I love this, but I also hope that there is a thriving, diverse EA-newspaper scene in this alternate universe, since I think the question of "What are really the most important facts / ongoing trends in the world?" is profound and difficult to answer. From a LessWrong post that really influenced me (https://www.lesswrong.com/posts/qGceZXtQoMuiJ2cxN/what-is-going-on-in-the-world):

Here’s a list of alternative high level narratives about what is importantly going on in the world—the central plot, as it were—for the purpose of thinking about what role in a plot to take:

  • The US is falling apart rapidly (on the scale of years), as evident in US politics departing from sanity and honor, sharp polarization, violent civil unrest, hopeless pandemic responses, ensuing economic catastrophe, one in a thousand Americans dying by infectious disease in 2020, etc.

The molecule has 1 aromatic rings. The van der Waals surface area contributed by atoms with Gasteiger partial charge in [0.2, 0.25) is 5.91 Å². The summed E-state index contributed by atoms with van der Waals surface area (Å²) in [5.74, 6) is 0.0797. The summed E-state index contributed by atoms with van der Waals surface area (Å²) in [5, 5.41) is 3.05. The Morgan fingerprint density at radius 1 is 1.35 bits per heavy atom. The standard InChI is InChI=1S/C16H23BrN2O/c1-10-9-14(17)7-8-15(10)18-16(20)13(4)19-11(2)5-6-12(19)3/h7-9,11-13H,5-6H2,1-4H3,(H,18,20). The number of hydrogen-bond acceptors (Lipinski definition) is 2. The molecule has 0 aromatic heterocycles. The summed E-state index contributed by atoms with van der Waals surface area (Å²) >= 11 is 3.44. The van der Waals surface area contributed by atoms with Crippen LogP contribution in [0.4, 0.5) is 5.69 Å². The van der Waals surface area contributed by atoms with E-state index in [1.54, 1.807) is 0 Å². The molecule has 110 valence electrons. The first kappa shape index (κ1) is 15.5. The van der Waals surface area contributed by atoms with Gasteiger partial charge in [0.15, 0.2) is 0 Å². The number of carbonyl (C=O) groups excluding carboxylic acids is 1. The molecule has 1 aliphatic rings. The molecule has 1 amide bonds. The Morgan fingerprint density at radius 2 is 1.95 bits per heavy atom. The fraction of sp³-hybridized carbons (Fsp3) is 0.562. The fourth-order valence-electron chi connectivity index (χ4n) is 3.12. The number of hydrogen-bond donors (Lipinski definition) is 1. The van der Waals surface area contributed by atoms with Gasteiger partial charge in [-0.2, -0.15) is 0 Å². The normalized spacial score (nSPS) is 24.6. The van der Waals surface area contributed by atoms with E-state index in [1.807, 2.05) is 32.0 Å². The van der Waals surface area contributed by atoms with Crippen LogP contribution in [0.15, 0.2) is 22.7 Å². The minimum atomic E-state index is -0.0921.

• Western civilization is declining on the scale of half a century, as evidenced by its inability to build things it used to be able to build, and the ceasing of apparent economic acceleration toward a singularity.
  • AI agents will control the future, and which ones we create is the only thing about our time that will matter in the long run.
  • Institutions could be way better across the board, and these are key to large numbers of people positively interacting, which is critical to the bounty of our times. Improvement could make a big difference to swathes of endeavors, and well-picked improvements would make a difference to endeavors that matter.
  • Most people are suffering or drastically undershooting their potential, for tractable reasons.
  • Everyone is going to die, the way things stand.
  • Most of the resources ever available are in space, not subject to property rights, and in danger of being ultimately had by the most effective stuff-grabbers. This could begin fairly soon in historical terms.